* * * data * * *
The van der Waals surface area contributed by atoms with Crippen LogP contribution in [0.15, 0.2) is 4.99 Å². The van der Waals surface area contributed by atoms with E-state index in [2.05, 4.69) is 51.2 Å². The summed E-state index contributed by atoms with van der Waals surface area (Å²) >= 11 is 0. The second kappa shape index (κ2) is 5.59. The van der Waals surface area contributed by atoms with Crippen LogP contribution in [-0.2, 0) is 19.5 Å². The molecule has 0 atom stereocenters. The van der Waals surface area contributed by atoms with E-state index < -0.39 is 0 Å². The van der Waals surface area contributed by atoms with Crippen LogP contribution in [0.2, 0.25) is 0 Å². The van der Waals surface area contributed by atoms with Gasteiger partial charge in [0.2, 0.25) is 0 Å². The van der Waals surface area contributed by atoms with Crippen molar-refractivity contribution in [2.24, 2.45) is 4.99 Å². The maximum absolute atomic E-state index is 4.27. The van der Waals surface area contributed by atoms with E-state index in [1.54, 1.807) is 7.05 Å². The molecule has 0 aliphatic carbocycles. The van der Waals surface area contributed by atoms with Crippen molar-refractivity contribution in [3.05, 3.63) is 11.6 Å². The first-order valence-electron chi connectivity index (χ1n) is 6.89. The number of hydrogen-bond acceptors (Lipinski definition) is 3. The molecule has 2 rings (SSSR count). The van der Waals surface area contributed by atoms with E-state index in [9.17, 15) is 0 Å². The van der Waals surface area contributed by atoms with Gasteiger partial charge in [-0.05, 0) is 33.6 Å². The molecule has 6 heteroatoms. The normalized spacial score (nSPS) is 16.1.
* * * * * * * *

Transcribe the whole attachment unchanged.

The van der Waals surface area contributed by atoms with Crippen LogP contribution in [0.15, 0.2) is 4.99 Å². The van der Waals surface area contributed by atoms with E-state index in [2.05, 4.69) is 51.2 Å². The summed E-state index contributed by atoms with van der Waals surface area (Å²) >= 11 is 0. The second kappa shape index (κ2) is 5.59. The van der Waals surface area contributed by atoms with Crippen LogP contribution in [-0.2, 0) is 19.5 Å². The molecule has 0 atom stereocenters. The van der Waals surface area contributed by atoms with E-state index < -0.39 is 0 Å². The van der Waals surface area contributed by atoms with Crippen LogP contribution in [0.2, 0.25) is 0 Å². The van der Waals surface area contributed by atoms with Gasteiger partial charge in [0.2, 0.25) is 0 Å². The van der Waals surface area contributed by atoms with Crippen molar-refractivity contribution in [2.24, 2.45) is 4.99 Å². The maximum absolute atomic E-state index is 4.27. The van der Waals surface area contributed by atoms with E-state index in [1.54, 1.807) is 7.05 Å². The molecule has 0 aliphatic carbocycles. The van der Waals surface area contributed by atoms with Crippen molar-refractivity contribution in [3.05, 3.63) is 11.6 Å². The first-order valence-electron chi connectivity index (χ1n) is 6.89. The number of hydrogen-bond acceptors (Lipinski definition) is 3. The molecule has 2 rings (SSSR count). The van der Waals surface area contributed by atoms with E-state index in [9.17, 15) is 0 Å². The van der Waals surface area contributed by atoms with Gasteiger partial charge in [-0.05, 0) is 33.6 Å². The molecule has 6 heteroatoms. The normalized spacial score (nSPS) is 16.1.